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The enrollment form will help Austin Public Health focus limited resources and track where cases are clustering. (Quest Diagnostics)

Austin Public Health will debut an enrollment form next week that will screen residents for COVID-19 testing, allowing them to bypass an appointment with a physician to get the necessary referral to a testing site. Physicians will still be able to refer patients to testing outside of the city's new system.

Austin-Travis County Interim Health Authority Dr. Mark Escott said during a virtual press conference earlier today that the form will make testing access more equitable across the city and also allow APH to better track test capacity, interest and results.

"We do expect a significant increase in those who sign up for testing because we're decreasing that barrier," Dr. Escott said.

The enrollment form will help APH focus its limited resources—such as test kits and personal protective equipment—and track where cases are clustering. While improved surveillance was touted as a benefit of this new system, Dr. Escott said the information collected from patients is confidential.

"We want people to be comfortable in sharing that information and signing up for testing," he said.

With more laboratories processing test kits and the rollout of rapid testing—expected to ramp up in the coming months—the new form system should increase access to tests and improve turnaround times, Dr. Escott said, adding that some people wait as long as 14 days to receive test results.

"It'll provide us better information—quicker information—which allows us to respond and isolate people quicker," he said.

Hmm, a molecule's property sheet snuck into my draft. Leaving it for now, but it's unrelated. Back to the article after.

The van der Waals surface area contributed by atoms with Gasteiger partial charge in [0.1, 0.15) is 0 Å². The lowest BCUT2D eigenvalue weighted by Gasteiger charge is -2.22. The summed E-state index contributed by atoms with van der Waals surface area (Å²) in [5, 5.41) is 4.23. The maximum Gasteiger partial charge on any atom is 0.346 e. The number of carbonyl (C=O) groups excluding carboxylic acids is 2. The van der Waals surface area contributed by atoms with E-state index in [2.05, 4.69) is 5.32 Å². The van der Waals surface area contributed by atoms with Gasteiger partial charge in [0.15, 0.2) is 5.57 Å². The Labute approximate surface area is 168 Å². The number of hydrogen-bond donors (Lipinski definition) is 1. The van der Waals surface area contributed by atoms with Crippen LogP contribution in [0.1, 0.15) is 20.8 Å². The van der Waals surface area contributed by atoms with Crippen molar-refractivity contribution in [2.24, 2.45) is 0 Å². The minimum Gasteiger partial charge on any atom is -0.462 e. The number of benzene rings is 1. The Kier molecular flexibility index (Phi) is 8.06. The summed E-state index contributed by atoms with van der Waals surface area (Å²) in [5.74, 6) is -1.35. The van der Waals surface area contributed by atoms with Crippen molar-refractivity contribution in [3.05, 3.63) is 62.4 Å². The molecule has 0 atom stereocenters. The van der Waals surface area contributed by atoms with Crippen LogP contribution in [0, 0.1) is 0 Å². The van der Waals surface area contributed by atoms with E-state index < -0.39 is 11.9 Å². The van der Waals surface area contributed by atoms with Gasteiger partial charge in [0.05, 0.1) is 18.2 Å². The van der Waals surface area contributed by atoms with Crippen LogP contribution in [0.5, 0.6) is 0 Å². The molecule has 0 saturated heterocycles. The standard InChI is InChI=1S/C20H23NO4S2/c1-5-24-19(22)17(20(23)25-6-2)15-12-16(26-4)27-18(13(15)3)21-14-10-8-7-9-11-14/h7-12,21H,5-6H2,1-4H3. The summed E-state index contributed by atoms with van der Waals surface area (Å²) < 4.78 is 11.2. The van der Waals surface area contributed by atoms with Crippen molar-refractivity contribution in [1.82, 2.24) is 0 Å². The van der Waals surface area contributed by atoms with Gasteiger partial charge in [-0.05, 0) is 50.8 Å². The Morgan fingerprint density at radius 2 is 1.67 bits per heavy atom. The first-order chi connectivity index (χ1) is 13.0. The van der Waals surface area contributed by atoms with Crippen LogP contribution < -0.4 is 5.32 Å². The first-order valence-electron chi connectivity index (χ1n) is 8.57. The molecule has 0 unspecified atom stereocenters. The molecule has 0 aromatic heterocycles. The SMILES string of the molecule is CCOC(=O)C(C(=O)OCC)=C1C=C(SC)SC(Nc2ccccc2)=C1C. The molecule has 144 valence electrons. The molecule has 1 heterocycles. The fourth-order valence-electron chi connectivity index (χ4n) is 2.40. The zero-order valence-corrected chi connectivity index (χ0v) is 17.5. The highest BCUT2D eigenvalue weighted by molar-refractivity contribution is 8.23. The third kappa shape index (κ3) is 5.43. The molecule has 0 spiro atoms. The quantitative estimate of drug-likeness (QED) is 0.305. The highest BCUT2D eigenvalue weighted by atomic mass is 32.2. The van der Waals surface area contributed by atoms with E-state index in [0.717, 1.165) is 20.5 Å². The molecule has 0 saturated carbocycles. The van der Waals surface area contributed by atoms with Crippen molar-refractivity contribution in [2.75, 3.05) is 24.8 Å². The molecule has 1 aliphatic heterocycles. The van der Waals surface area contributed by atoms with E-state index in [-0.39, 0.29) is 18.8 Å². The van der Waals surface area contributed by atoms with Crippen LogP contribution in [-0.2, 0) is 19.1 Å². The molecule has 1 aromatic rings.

The city's effort to flatten the curve appears to be working, Dr. Escott said. Yesterday, the number of cases in Travis County surpassed 1,000, but the doubling rate—or the amount of time it takes for the caseload to double—has slowed significantly, from two days last month to 10 days currently.

Area hospitals still have plenty of capacity to treat patients with COVID-19, Dr. Escott said.

As of last night, 79 people were hospitalized with COVID-19 in the five-county area, which includes Travis, Williamson, Bastrop, Caldwell and Hays. Of those, 39 patients are in intensive care and 30 are hooked up to ventilators.

Researchers at the University of Texas-Austin who have worked on modeling the spread of COVID-19 estimate that, in this five-county area, the total daily hospital capacity is 3,239 beds and the total daily ventilator capacity is 675 machines.

Dr. Escott indicated that this new system could help prepare for the reopening of local businesses.

"As we open the window to the economy again it's important for us to be able to continue to track folks effectively, to make sure that we're reaching out to them often to check on their status and that we know who they've had contact with," he said during the press conference. "This system … really helps cover all those bases to ensure that we do reopen the economy, gently, progressively, [and that] we do that safely."

On Monday, local elected officials extended the "Stay Home-Work Safe" orders through May 8.

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